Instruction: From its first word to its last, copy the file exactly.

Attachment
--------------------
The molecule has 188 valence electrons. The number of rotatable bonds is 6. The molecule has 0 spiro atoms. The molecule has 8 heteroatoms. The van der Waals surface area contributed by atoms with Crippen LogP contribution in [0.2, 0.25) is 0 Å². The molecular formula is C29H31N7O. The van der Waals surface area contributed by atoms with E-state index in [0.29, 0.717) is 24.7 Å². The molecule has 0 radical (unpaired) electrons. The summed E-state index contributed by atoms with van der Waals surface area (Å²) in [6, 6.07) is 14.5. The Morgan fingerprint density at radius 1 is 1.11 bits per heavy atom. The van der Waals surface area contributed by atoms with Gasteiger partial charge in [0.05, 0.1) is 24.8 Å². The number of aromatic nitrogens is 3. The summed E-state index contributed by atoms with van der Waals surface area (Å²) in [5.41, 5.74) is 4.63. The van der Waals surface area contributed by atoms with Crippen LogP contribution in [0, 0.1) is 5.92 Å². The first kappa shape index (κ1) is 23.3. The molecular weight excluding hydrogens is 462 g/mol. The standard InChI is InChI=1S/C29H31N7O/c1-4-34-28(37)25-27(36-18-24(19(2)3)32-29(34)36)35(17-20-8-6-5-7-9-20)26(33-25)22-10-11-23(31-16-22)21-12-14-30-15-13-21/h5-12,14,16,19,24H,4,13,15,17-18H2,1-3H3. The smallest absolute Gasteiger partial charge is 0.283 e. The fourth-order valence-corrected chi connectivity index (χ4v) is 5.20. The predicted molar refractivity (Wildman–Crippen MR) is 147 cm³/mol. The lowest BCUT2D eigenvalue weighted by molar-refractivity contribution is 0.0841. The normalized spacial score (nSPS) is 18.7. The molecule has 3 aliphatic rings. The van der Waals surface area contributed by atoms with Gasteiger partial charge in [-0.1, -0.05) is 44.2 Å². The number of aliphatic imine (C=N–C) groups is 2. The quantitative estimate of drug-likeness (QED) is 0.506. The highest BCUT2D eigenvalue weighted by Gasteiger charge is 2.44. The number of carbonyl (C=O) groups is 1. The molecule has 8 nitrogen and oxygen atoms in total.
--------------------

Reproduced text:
The molecule has 188 valence electrons. The number of rotatable bonds is 6. The molecule has 0 spiro atoms. The molecule has 8 heteroatoms. The van der Waals surface area contributed by atoms with Crippen LogP contribution in [0.2, 0.25) is 0 Å². The molecular formula is C29H31N7O. The van der Waals surface area contributed by atoms with E-state index in [0.29, 0.717) is 24.7 Å². The molecule has 0 radical (unpaired) electrons. The summed E-state index contributed by atoms with van der Waals surface area (Å²) in [6, 6.07) is 14.5. The Morgan fingerprint density at radius 1 is 1.11 bits per heavy atom. The van der Waals surface area contributed by atoms with Gasteiger partial charge in [0.05, 0.1) is 24.8 Å². The number of aromatic nitrogens is 3. The summed E-state index contributed by atoms with van der Waals surface area (Å²) in [5.41, 5.74) is 4.63. The van der Waals surface area contributed by atoms with Crippen LogP contribution in [0, 0.1) is 5.92 Å². The first kappa shape index (κ1) is 23.3. The molecular weight excluding hydrogens is 462 g/mol. The standard InChI is InChI=1S/C29H31N7O/c1-4-34-28(37)25-27(36-18-24(19(2)3)32-29(34)36)35(17-20-8-6-5-7-9-20)26(33-25)22-10-11-23(31-16-22)21-12-14-30-15-13-21/h5-12,14,16,19,24H,4,13,15,17-18H2,1-3H3. The smallest absolute Gasteiger partial charge is 0.283 e. The fourth-order valence-corrected chi connectivity index (χ4v) is 5.20. The predicted molar refractivity (Wildman–Crippen MR) is 147 cm³/mol. The lowest BCUT2D eigenvalue weighted by molar-refractivity contribution is 0.0841. The normalized spacial score (nSPS) is 18.7. The molecule has 3 aliphatic rings. The van der Waals surface area contributed by atoms with Gasteiger partial charge in [-0.1, -0.05) is 44.2 Å². The number of aliphatic imine (C=N–C) groups is 2. The quantitative estimate of drug-likeness (QED) is 0.506. The highest BCUT2D eigenvalue weighted by Gasteiger charge is 2.44. The number of carbonyl (C=O) groups is 1. The molecule has 8 nitrogen and oxygen atoms in total.